Don’t let Putin fool you. Banishing Pussy Riot to a penal colony allowed the Russian leader to reassert his rule. Democracy be damned. Civil rights, religious freedom, and gender equality from herein would be subject to his purview. The ex-KGB officer’s message wasn’t just aimed at Russia. It was directed at all of Eastern Europe, too.
For anyone familiar with the history of regional politics, Putin’s positioning was thick with signifiers. Pussy Riot’s sentencing would please fellow reactionaries, obviously, as well as help serve as a salve for social distress. It also confirmed that the post-Communist period was formally over. Authoritarian capitalism is the rule of the day. There’s no alternative.
The political transition in post-Communist countries has turned majoritarian, as ex-Soviet bloc states start to formalize discrimination against pro-democracy forces. Curiously, this reaction, of what can only be described as the ancien regime, both Stalinist, and its antecedents, focuses on sexual dissidence, to broadcast its worldview. In the Ukraine, it’s Femen. In my own home, Poland, it’s Dorota Nieznalska, an artist who was convicted of blasphemy.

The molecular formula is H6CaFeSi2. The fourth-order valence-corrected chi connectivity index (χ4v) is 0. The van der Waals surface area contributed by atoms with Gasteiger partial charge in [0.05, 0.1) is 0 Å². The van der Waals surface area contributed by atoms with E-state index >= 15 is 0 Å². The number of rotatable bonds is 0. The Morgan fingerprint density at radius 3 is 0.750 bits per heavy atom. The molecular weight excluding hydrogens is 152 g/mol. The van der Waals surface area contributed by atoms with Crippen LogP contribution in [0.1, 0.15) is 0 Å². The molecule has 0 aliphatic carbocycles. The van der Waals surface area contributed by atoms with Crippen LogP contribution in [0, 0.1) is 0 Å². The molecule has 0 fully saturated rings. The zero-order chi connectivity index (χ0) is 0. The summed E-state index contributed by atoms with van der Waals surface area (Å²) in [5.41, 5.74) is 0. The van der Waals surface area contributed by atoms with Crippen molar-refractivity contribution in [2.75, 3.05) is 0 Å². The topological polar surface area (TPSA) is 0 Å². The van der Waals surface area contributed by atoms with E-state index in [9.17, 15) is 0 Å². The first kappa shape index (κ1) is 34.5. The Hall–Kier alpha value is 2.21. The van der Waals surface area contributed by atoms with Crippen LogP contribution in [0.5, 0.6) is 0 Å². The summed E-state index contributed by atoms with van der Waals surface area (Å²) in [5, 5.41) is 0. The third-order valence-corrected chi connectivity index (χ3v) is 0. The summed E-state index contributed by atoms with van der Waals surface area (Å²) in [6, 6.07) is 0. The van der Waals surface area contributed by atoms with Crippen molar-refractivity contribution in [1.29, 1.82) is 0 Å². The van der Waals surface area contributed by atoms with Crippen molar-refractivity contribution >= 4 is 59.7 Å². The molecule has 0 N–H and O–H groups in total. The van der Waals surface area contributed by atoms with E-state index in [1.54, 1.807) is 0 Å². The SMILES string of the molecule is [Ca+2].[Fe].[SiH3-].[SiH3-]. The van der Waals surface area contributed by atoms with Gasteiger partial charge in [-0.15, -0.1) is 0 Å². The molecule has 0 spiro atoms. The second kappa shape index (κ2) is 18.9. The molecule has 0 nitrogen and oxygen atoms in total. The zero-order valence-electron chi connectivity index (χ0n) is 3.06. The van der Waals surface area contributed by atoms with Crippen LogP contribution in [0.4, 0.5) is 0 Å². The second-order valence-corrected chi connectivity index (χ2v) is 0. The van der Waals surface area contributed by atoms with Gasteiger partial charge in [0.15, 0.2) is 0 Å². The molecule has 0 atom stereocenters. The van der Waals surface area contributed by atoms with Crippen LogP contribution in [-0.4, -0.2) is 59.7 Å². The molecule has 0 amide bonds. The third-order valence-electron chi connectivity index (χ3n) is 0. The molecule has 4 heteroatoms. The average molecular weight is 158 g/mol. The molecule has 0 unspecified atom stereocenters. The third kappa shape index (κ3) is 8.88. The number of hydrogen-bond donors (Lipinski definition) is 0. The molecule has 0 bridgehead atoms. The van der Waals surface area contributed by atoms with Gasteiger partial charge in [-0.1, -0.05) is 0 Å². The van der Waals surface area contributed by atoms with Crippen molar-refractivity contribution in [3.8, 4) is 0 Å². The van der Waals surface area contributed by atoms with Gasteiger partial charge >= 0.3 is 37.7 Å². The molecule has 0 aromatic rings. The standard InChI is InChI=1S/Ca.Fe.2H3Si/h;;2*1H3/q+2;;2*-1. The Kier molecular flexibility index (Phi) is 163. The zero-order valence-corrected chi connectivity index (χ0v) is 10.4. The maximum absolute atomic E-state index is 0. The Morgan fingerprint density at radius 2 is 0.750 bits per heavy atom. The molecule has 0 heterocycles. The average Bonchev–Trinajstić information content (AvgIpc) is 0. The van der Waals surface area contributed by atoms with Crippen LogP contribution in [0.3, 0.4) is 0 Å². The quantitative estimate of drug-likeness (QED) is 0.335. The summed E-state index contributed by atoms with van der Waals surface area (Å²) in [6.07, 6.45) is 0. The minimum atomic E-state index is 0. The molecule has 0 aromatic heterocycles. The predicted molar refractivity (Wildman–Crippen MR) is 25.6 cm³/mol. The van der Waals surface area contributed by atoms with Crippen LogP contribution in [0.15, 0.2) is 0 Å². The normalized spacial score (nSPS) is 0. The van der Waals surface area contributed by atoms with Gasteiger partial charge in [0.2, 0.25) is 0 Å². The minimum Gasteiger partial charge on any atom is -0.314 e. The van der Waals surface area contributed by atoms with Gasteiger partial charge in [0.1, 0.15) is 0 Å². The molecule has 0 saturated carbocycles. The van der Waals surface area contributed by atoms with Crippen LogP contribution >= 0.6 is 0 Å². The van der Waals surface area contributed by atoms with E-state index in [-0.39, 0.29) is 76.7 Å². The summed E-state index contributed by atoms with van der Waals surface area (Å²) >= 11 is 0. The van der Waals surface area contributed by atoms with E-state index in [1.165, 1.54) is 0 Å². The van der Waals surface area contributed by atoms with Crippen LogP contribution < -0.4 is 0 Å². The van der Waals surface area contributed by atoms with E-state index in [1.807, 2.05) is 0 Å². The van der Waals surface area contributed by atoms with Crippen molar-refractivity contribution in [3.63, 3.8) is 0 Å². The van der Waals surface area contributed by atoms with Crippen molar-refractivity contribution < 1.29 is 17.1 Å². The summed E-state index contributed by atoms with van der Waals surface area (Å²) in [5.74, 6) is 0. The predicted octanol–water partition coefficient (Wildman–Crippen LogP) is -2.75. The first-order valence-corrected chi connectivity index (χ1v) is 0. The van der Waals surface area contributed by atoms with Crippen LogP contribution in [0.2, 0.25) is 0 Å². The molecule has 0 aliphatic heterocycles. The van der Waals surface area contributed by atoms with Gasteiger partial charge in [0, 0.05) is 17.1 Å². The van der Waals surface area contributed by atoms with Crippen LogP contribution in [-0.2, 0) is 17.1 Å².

It’s a familiar story, one that Pussy Riot’s Nadia Tolokonnikova was quick to point out, when, in her closing statement, she compared her band’s fate to the trial of Socrates, and the kenosis of Christ. Jesus was “raving mad,” she reminded her religiously observant tormentors. “If the authorities, tsars, presidents, prime ministers, the people and judges understood what ‘I desire mercy, not sacrifice,’ meant, they would not put the innocent on trial.” Tolokonnikov also cited the prophet Hosea, in the Hebrew Bible: “For I desired mercy, and not sacrifice.” Surely, the authorities were not thrilled.
Pussy Riot’s choice of Jewish scripture is of course telling, as well as calculated. The prophets argue for forgiveness (Hosea forgave his unfaithful wife) and . . .
Read more: Pussy Riot vs. The Pseudo Religious of Eastern Europe